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Ten top caring for your feet tips - part 2
In the last instalment we covered five simple pointers for caring for your feet. Here are another five, plus one more because we are feeling generous!
Shoes: choose for fit and comfort
The right fit of your shoes will improve your comfort level and lessen the tiredness you will feel. Some tips for purchasing shoes:
- Shop at the end of the day, especially in hot weather when feet can be a full size larger
- Bring along the socks/hose you plan to wear with the new shoes
- Always have both feet measured for width and length. One foot is usually slightly longer
- Leather is best, particularly for inners and uppers
- Allow for 1-1.5cm (a thumb’s width) between the longest toe and front of the shoe. Toes should not touch the end of the shoe when you are standing or walking
- Shoes should fit snugly at the back of the heel
- Toes should have plenty of room to wriggle and move
Swap to flats when not practicing
If you spend many hours in heels at practice, then swap to flats as soon as you have finished training. Consider adding more flat or low-heeled shoes to your wardrobe for everyday wear and save the heels for dancing.
Do you experience discomfort and pain when practising? Try alternating every second workout with different shoes or lower heels to ‘rest’ your feet and stretch your calves. If footwear is rubbing, try pairs in different fabrics.
As an aside, thongs are very popular footwear in the warmer months. Please avoid them. They can be slippery, dangerous and can cause a fall but, more importantly, they are bad for your feet, providing no support at all.
Thongs = equal slips, trips and falls
Legs up the wall
Great before bed and for helping you sleep
Been on your feet all day? Take five minutes when you get home to lie on the floor and put your feet up. This helps improve circulation, reduces inflammation in tired feet and lowers your blood pressure.
Lie down on the floor next to a wall and simply extend your legs above you (see image) so heels are resting comfortably against the wall. If you need more comfort, lie on a blanket or yoga mat. A cushion is good for supporting the pelvis. No free wall space? Using your bed with knees bent over the edge works.
This tip is for anyone who wears a heels a lot (which is most female ballroom dancers), as wearing heels shortens calf muscles.
Press the ball of your foot against a wall so your foot is at a 45-degree angle. Hold for 15 to 30 seconds then swap to the other foot. Repeat three times on each side. If you are a fan of wearing high heels here are some more exercises to prevent injury and pain.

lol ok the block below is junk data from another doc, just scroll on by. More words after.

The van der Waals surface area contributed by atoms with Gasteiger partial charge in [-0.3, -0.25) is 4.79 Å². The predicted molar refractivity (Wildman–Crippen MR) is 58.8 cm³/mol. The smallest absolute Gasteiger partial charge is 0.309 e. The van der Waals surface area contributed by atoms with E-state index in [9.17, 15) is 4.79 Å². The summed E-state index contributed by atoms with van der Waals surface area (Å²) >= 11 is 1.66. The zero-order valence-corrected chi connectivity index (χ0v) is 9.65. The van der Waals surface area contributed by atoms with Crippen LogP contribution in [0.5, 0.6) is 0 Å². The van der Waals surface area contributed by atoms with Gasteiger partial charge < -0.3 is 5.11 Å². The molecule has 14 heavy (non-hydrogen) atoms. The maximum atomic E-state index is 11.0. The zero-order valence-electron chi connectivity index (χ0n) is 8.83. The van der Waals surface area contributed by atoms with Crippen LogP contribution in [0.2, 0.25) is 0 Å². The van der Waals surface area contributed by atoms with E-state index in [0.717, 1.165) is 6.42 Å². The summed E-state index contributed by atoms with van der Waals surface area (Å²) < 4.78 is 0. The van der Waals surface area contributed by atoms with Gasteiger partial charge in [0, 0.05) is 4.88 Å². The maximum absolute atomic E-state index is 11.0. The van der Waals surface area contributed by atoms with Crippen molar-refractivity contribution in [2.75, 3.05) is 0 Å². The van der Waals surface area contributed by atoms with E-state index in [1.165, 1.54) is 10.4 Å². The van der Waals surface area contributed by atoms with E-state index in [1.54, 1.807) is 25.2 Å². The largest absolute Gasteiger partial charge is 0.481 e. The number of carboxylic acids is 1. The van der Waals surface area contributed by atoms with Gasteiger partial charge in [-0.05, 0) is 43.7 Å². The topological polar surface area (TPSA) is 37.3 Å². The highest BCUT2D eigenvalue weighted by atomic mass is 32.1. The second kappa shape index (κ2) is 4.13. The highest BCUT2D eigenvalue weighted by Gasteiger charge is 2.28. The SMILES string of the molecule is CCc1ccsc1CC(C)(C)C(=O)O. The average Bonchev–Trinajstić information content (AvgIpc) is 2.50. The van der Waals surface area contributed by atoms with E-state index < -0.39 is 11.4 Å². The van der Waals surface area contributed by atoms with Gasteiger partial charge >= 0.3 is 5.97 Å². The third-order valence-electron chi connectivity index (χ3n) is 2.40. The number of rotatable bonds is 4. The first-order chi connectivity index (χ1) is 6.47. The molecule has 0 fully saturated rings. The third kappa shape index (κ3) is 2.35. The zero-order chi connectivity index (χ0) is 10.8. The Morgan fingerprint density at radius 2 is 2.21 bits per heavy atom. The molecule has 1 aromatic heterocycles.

Love your calluses
They can become rather thick and uncomfortable and be uneven in your shoes, but calluses are actually helpful. They will help avoid blisters and abrasions. The trick is to keep them smooth - but don’t remove them. A pumice stone is good - or even sandpaper will do the trick.
Most female dancers love nail polish! However wearing polish on toenails all the time can hide burgeoning problems, i.e. fungal infections, ingrown nails and bruising. This doesn’t mean giving up nail polish on our tippytoes, but reserve it for competitions and remove before the next class. (Or wear clear polish so the health of the nail and underneath the nail can be clearly seen.)
Take care of blisters, they are bound to happen, especially when new shoes are being broken in. Even the smallest of blisters can be very painful for dancers.
Clear coloured blister without broken skin: Use a sterilized needle to pop the blister and drain out the liquid; however, don’t remove the loose skin. Cover the blister with a sterile strip as well as a strip of athletic tape. If the skin has begun to tear, use a small pair of scissors to remove any loose skin then cover the wound with a sterile strip and a strip of athletic tape.
Red coloured blister: Blood blisters should be left to heal on their own, so regardless of how tempting it is, do not pop. Cover the blister with a sterile strip and a strip of athletic tape.
For painful blisters, cut the centre out of a small piece of moleskin in order to form a donut shape (or visit the pharmacy for specialist products). This prevents the surface of the shoe from rubbing on the blister until it heals. Cut a square or circle that’s bigger than your blister. Fold in half and make a slit. Putting the scissors through the slit, then cut an inner circle the size of the blister. Remove the paper covering and stick the moleskin pad in order to surround the blister.
Check the fit of the shoe. Blisters are normal with new shoes, but if blisters are appearing on a regular basis, a different style of shoe may be a better fit for you.
Information for the above article was sourced from https://www.jackrabbitdance.com/foot-care-dancers/
The bottom line
Never, ever, ever forget to take care of your feet otherwise they may look like this!
This information is only of a general nature. Please seek professional help if you need specific answers. Most suburbs and larger towns have podiatrists/chiropodists, commonly known as foot doctors.